A man is not a financial plan.
I learned the truth of that maxim 25 years ago, when my (rather short-lived) marriage ended. It had lasted four years.
I felt like the black sheep of the family when it happened because, back in the early 1990s, it still wasn’t really ‘acceptable’ to get a divorce. Whereas now, some 50,000 marriages call it a day every year in Australia.
We were both ridiculously young – I was 22 when we married – and so not on the same page in so many ways.
I recognise I was insecure – emotionally and financially. Growing up, what we kids lacked in material ‘stuff’ was made up for in love and support. I’d learned to be very canny with money, but I didn’t want to live thriftily forever, worrying about the next bill.
I wanted to ‘get ahead’ and although I was working and intended to keep pursuing my career and bring in my own income, I had this deep-seated belief that a husband would help take care of me financially: that only together, we would get this great life with our own house.
I’ve come to believe women are hardwired for financial security. We thrive when we have clarity and a sense of control, and when we have that, certainty and confidence follow. It took some serious life lessons to gain that perspective and undoubtedly influenced my change in career, becoming a financial adviser a decade ago.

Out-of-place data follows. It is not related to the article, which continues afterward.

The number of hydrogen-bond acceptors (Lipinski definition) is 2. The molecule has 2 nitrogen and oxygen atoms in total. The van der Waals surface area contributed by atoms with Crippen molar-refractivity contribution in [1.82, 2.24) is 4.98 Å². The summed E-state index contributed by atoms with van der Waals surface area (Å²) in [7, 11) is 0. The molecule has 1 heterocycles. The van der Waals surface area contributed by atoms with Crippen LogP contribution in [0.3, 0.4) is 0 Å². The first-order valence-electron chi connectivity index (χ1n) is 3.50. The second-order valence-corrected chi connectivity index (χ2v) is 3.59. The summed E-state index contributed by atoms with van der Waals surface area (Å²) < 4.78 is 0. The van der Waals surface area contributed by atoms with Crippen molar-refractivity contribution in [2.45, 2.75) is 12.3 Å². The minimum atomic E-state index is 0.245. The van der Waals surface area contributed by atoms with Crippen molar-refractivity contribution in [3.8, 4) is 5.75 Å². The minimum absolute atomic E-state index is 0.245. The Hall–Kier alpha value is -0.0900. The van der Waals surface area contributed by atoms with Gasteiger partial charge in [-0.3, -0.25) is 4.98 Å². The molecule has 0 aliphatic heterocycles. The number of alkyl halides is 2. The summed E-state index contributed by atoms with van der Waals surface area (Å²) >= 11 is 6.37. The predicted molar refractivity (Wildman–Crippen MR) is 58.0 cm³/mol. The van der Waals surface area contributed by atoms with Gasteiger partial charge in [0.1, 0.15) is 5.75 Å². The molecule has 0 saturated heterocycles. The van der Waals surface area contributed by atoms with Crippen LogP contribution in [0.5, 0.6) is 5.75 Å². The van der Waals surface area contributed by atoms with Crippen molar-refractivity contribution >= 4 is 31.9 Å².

I didn’t believe in myself back then. I didn’t believe I could stand on my own two feet without a man, this man, by my side. When push came to shove, though, I could.
Four actions proved invaluable:
Build an ’emergency fund’.
The first was having an ‘emergency fund’.
Back then, I managed the money and could put a little away every week ‘just in case’ we had an unexpected big bill. It was a hangover from growing up in a household where money was always tight.
I had no idea that it would enable me to take the next step – to not put up with bad behaviour anymore and to have the cash to pay a bond and a couple of weeks’ rent.